German-American studies is no longer a popular field of historical inquiry. Some new research is still conducted, but at a much lower frequency than in the later decades of the twentieth century. What new insights scholars present, however, are still valuable contributions. This more recent scholarship is what Walter Kamphoefner presents in a work of agile synthesis that spans a wide range of time and space, crossing three centuries and two continents. Germans in America: A Concise History is, as the subtitle indicates, a succinct work. As such, it is one of impressive breadth. This book is intended to be accessible to readers without much background knowledge of German America and maintains a focus on the voice of the German immigrants themselves. Kamphoefner does this by weaving a dense fabric of first-hand accounts gathered from newspapers, booster literature, and personal correspondence, among other sources, which make the German immigration experience immediately palpable. Beyond detailing the simple immediate circumstances of immigration, Kamphoefner also addresses the expansive German-American world these immigrants built in America from 1683 until the early twentieth century. The individual chapters are connected by a number of questions that provide the central inquiry of the work:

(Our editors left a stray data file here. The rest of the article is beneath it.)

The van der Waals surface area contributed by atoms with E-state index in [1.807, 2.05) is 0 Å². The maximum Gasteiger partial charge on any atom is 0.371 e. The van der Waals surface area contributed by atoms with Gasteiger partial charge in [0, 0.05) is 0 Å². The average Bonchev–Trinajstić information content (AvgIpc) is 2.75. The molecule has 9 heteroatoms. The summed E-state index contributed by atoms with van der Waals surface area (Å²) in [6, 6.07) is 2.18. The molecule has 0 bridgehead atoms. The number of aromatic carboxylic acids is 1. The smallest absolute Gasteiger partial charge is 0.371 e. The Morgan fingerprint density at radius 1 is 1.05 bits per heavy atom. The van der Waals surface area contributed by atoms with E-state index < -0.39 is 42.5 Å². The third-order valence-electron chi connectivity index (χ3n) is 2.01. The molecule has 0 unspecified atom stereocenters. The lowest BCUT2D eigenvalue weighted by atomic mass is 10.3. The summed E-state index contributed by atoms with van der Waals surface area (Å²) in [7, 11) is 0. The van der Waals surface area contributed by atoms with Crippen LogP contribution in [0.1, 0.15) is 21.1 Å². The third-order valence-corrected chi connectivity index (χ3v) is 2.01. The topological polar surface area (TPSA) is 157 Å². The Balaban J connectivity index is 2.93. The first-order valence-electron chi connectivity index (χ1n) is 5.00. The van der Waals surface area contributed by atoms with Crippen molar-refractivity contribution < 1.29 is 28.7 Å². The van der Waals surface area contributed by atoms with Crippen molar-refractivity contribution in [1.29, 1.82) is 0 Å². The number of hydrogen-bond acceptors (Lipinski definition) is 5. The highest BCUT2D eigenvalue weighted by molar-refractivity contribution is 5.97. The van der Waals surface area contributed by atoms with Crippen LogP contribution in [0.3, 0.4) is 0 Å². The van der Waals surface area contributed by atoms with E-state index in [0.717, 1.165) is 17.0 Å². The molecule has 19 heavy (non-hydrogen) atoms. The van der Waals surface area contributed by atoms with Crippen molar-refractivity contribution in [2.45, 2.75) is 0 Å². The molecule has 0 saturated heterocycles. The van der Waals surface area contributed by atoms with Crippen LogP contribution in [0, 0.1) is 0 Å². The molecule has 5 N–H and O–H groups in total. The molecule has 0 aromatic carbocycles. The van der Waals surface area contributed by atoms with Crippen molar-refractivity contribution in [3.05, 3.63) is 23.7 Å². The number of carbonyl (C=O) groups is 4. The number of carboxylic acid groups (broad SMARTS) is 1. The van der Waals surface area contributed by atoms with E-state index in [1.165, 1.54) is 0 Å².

• How did German-speaking immigrants relate to the American mainstream?
  • How long and how successfully did they preserve their ethnic identities, including their native tongue?
  • What constituted this ethnic identity for German-Americans themselves and for others, in positive, negative, and neutral ways?